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Kamala Harris: 'Women are getting pregnant every day in America, and this is a real issue'

Ron Sachs/CNP/Bloomberg via Getty Images

In a push for federal legislation that would protect abortion rights, Vice President Kamala Harris appeared to suggest that women getting pregnant in America is a problem only abortion can solve.

"Listen, women are getting pregnant every day in America, and this is a real issue," Harris said during an interview with podcast host Brian Tyler Cohen that was published Sunday.

Harris was attempting to argue that Congress needs to codify a federal right to abortion to nullify state restrictions on abortion that went into effect after the Supreme Court overturned Roe v. Wade. The vice president said lawmakers "need to act with a sense of haste about what is at play, what is at stake."

She added that "codifying Roe" will put protections back in place for "the folks who are at risk right now" of getting pregnant.

The Republican Party's communications team had a field day with her gaffe, which made it sound like she opposes pregnancy.

The GOP also put Harris on blast for misinforming Cohen's audience about Florida's Parental Rights in Education law, which prohibits K-3 educators from instructing children about sexual orientation or gender identity, restricting classroom discussion on those topics to what is developmentally or age-appropriate in higher grades.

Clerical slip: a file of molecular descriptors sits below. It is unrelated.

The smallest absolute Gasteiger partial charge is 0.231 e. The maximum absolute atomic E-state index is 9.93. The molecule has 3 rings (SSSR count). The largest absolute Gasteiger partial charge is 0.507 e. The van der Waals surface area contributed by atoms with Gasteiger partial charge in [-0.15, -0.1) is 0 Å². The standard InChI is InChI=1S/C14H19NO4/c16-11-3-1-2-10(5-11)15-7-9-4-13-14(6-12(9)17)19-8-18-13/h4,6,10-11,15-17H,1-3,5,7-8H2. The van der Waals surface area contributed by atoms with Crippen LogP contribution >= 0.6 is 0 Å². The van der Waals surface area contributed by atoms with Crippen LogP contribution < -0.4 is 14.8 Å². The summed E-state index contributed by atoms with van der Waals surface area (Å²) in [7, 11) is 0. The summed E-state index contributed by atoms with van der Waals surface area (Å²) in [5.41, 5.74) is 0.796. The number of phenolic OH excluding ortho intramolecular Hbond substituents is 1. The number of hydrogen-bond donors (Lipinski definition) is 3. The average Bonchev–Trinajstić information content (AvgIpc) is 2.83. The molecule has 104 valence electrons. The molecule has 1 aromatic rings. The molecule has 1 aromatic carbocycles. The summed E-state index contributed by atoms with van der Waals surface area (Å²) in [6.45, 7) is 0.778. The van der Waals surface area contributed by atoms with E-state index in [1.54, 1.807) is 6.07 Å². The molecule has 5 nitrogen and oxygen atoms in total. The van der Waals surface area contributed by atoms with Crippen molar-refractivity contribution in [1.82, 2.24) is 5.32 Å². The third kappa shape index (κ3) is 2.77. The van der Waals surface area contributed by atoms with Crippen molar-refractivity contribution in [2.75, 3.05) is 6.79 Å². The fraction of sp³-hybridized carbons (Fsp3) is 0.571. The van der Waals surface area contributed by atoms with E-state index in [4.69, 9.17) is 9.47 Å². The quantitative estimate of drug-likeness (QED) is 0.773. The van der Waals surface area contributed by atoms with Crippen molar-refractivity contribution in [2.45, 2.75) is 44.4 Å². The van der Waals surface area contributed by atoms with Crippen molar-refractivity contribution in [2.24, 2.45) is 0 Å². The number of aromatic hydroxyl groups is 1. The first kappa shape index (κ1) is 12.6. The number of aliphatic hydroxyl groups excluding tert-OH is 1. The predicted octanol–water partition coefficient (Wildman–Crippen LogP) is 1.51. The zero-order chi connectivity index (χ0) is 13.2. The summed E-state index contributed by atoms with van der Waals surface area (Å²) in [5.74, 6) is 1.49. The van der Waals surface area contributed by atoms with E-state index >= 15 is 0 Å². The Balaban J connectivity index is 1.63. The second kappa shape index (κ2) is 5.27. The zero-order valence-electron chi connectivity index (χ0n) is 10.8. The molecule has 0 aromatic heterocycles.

Harris, like other Democratic activists before her, incorrectly referred to the legislation as the "Don't Say Gay" law. She also claimed that by preventing teachers from discussing their sex lives with children ages 5 to 8, the law somehow prevents them from being able "to love openly."

“These are issues that impact young people because, as we all know, your right to vote and the action of voting unlocks all the other rights, including same-sex marriage,” the vice president told Cohen. "Including whether we are going to stand up against a law that says ‘Don’t Say Gay,’ basically restricting kindergarten through third-grade teachers in Florida to be able to love openly and teach what they believe is important for people to understand.”

The text of Florida's parental rights law states: "Classroom instruction by school personnel or third parties on sexual orientation or gender identity may not occur in kindergarten through grade 3 or in a manner that is not age-appropriate or developmentally appropriate for students in accordance with state standards.”

Christina Pushaw, a spokeswoman for Florida Gov. Ron DeSantis (R) and vigorous defender of the parental rights law, questioned why the vice president wants teachers to be talking about their personal lives with children.

"Love whoever you want. But regardless of gay or straight, why do you need to 'love openly' at work when you work with children????" she tweeted.

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